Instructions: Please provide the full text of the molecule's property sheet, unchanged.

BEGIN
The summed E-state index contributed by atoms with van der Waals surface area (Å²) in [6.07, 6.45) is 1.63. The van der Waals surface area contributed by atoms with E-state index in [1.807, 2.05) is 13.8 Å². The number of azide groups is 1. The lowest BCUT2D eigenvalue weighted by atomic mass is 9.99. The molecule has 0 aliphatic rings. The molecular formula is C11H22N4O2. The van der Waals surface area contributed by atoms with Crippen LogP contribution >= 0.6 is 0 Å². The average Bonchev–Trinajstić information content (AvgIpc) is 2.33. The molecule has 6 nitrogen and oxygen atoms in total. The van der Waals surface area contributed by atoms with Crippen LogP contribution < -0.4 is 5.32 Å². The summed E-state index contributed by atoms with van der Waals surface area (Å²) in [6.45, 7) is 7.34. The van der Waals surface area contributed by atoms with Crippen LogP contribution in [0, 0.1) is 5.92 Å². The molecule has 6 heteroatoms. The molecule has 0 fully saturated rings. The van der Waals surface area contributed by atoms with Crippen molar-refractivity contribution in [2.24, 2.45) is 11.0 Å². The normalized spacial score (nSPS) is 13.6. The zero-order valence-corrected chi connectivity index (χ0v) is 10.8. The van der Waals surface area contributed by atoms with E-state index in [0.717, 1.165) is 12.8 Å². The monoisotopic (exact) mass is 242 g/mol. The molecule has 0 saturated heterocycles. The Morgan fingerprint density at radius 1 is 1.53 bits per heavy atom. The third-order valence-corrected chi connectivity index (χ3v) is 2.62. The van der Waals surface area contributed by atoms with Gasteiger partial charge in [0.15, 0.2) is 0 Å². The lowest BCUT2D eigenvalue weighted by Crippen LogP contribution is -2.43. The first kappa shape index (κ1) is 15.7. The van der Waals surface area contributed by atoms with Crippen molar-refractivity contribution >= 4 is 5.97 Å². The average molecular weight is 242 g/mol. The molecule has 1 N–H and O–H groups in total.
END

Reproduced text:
The summed E-state index contributed by atoms with van der Waals surface area (Å²) in [6.07, 6.45) is 1.63. The van der Waals surface area contributed by atoms with E-state index in [1.807, 2.05) is 13.8 Å². The number of azide groups is 1. The lowest BCUT2D eigenvalue weighted by atomic mass is 9.99. The molecule has 0 aliphatic rings. The molecular formula is C11H22N4O2. The van der Waals surface area contributed by atoms with Crippen LogP contribution >= 0.6 is 0 Å². The average Bonchev–Trinajstić information content (AvgIpc) is 2.33. The molecule has 6 nitrogen and oxygen atoms in total. The van der Waals surface area contributed by atoms with Crippen LogP contribution < -0.4 is 5.32 Å². The summed E-state index contributed by atoms with van der Waals surface area (Å²) in [6.45, 7) is 7.34. The van der Waals surface area contributed by atoms with Crippen LogP contribution in [0, 0.1) is 5.92 Å². The molecule has 6 heteroatoms. The molecule has 0 fully saturated rings. The van der Waals surface area contributed by atoms with Crippen molar-refractivity contribution in [2.24, 2.45) is 11.0 Å². The normalized spacial score (nSPS) is 13.6. The zero-order valence-corrected chi connectivity index (χ0v) is 10.8. The van der Waals surface area contributed by atoms with E-state index in [0.717, 1.165) is 12.8 Å². The monoisotopic (exact) mass is 242 g/mol. The molecule has 0 saturated heterocycles. The Morgan fingerprint density at radius 1 is 1.53 bits per heavy atom. The third-order valence-corrected chi connectivity index (χ3v) is 2.62. The van der Waals surface area contributed by atoms with Gasteiger partial charge in [0.15, 0.2) is 0 Å². The lowest BCUT2D eigenvalue weighted by Crippen LogP contribution is -2.43. The first kappa shape index (κ1) is 15.7. The van der Waals surface area contributed by atoms with Crippen molar-refractivity contribution >= 4 is 5.97 Å². The average molecular weight is 242 g/mol. The molecule has 1 N–H and O–H groups in total.